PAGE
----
Do Re Mi – A Musical Curiosity

This 1960 musical which astonishingly ran a year, featured then popular Nancy Walker and Phil Silvers. Damon Runyonish without the swell songs and nifty book of 1950’s Guys and Dolls, the show must’ve been a vehicle for its stars. To my mind, it contains one timeless ballad- “Make Someone Happy,” two somewhat amusing girl group songs- “All You Need is A Quarter” and the quirky “What’s New at the Zoo,” one successful, tongue-in-cheek number “It’s Legitimate,” and one comic (musical) soliloquy “The Late, Late Show.” Otherwise material is tuneless and verbose. The game company does manage to deliver some entertainment, however.

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Whitney Meyer, Beth DeMichele, Anna Bucci; Daniel Marcus

Briefly, Hubie Cram (the Nathan Lane-ish Patrick John Moran) is a losing dreamer and small time con man looking for the big score. His loving wife, Kay, (Laura Daniel) wants him to take a job in her father’s dry cleaning business, but, patience wearing thin, sticks by him nonetheless. Hubie fixes on the idea of cornering the jukebox market and enlists former gangster comrades, Fitzo (Daniel Marcus), Brains (Roger Rifkin) and Skin (Michael Scott.) His intentions are legitimate, theirs reflexively shady.  At the same time, he discovers singing waitress Tilda (Beth DeMichele) and starts recording her.

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Beth DeMichele and Patrick John Moran; Tyler Milliron and Beth DeMichele

The jukebox business is a failure, but Tilda’s a success. When she falls in love at first sight with music industry competitor, John Henry Wheeler (Tyler Milliron), the hoodlums are sure their golden goose will leave and plan on violent measures. Before this can happen, everyone is pulled into a Washington DC court for strong-arming practices. It’s Hubie’s first experience in the spotlight and, despite threat of incarceration, he loves it. (Moran’s face is a pitch perfect reflection.) Needless to say, everything turns out fine.

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Patrick John Moran and Laura Daniel

Patrick John Moran (Hubie) deserves better material. There’s a sweetness about his ineptitude and frustration. The actor has good comic timing and delivers solid vocals. Were direction lighter, he’d surely be funnier as well.

Laura Daniel is credibly working class, long suffering and devoted. Adding some specific physicality to her character would help define Kay.

The best voice on the stage belongs to Beth DeMichele (Tilda), who is also an appealingly natural actress. If Tyler Milliron would take his resonant vocals down a notch, the two would mesh nicely.

Of the gangsters, Daniel Marcus’ Fitzo stands out. His accent is grand.  Marcus moves heavier than he is, reacting with habitual speed and attitude that illuminates the crook.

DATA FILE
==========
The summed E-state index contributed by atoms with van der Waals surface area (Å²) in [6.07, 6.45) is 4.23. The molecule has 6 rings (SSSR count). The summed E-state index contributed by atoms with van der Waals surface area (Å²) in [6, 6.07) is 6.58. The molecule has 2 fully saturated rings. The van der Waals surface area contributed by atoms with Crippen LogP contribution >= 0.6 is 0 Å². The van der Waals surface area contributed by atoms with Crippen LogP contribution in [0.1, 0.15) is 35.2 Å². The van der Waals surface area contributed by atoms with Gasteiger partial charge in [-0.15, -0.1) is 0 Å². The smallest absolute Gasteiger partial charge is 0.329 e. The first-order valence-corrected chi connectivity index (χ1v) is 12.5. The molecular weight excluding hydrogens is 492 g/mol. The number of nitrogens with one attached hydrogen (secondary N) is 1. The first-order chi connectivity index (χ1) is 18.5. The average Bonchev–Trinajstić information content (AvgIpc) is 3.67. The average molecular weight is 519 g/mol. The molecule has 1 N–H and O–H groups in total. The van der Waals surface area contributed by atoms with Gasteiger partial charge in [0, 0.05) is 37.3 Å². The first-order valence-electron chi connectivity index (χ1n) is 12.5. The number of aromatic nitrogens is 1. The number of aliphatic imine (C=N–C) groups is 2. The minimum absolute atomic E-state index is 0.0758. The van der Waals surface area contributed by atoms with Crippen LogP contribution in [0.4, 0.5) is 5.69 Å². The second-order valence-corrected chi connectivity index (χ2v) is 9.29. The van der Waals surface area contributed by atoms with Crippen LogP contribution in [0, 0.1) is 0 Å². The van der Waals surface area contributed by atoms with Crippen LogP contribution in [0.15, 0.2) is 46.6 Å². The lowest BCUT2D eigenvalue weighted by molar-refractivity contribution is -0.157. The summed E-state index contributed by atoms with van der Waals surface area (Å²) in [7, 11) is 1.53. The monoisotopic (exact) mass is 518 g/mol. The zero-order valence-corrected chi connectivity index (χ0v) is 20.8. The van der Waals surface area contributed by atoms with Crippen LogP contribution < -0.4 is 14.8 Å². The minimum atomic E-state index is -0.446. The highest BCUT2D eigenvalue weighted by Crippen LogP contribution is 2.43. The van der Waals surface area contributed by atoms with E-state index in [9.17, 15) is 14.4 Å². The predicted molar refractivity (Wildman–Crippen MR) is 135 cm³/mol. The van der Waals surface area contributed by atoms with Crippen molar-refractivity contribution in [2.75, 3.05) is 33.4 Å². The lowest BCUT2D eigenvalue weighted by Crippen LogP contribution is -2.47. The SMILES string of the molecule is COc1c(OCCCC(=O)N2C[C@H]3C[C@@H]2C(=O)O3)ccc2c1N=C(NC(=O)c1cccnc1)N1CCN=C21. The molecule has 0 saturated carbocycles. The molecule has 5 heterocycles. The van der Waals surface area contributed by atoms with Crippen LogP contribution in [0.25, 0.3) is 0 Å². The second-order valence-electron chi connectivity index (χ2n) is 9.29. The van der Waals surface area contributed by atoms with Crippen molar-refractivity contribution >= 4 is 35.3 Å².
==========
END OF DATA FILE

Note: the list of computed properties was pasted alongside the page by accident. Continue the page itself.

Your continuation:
Director/Choreographer Donald Brenner’s high spots are two terrific girl group numbers with very cool synchronized movement. He should do a fifties show.

Photos by Michael Portantiere
Opening: Laura Daniel and Patrick John Moran
Whitney Meyer, Beth DeMichele, Anna Bucci; Daniel Marcus
Beth DeMichele and Patrick John Moran; Tyler Milliron and Beth DeMichele
Patrick John Moran and Laura Daniel

Musicals Tonight! presents
Do Re Mi
Libretto- Garson Kanin; Music- Jule Style; Lyrics-Betty Comden and Adolph Green
This Production Directed and Choreographed by Donald Brenner
Music Director/Vocal Arranger- David B. Bishop
The Lion Theatre
410 West 42nd Street
Through April 3, 2016
Tickets at Telecharge or The Lion Theatre Box Office
NEXT April 5-17 : Wonderful Town

About Alix Cohen (930 Articles)
Alix Cohen is the recipient of eight New York Press Club Awards for work published on this venue. Her writing history began with poetry, segued into lyrics and took a commercial detour while holding executive positions in product development, merchandising, and design. A cultural sponge, she now turns her diverse personal and professional background to authoring pieces about culture/the arts with particular interest in artists/performers and entrepreneurs. Theater, music, art/design are lifelong areas of study and passion. She is a voting member of Drama Desk and Drama League. Alix’s professional experience in women’s fashion fuels writing in that area. Besides Woman Around Town, the journalist writes for Cabaret Scenes, Broadway World, and Theater Pizzazz. Additional pieces have been published by The New York Post, The National Observer’s Playground Magazine, Pasadena Magazine, Times Square Chronicles, and ifashionnetwork. She lives in Manhattan. Of course.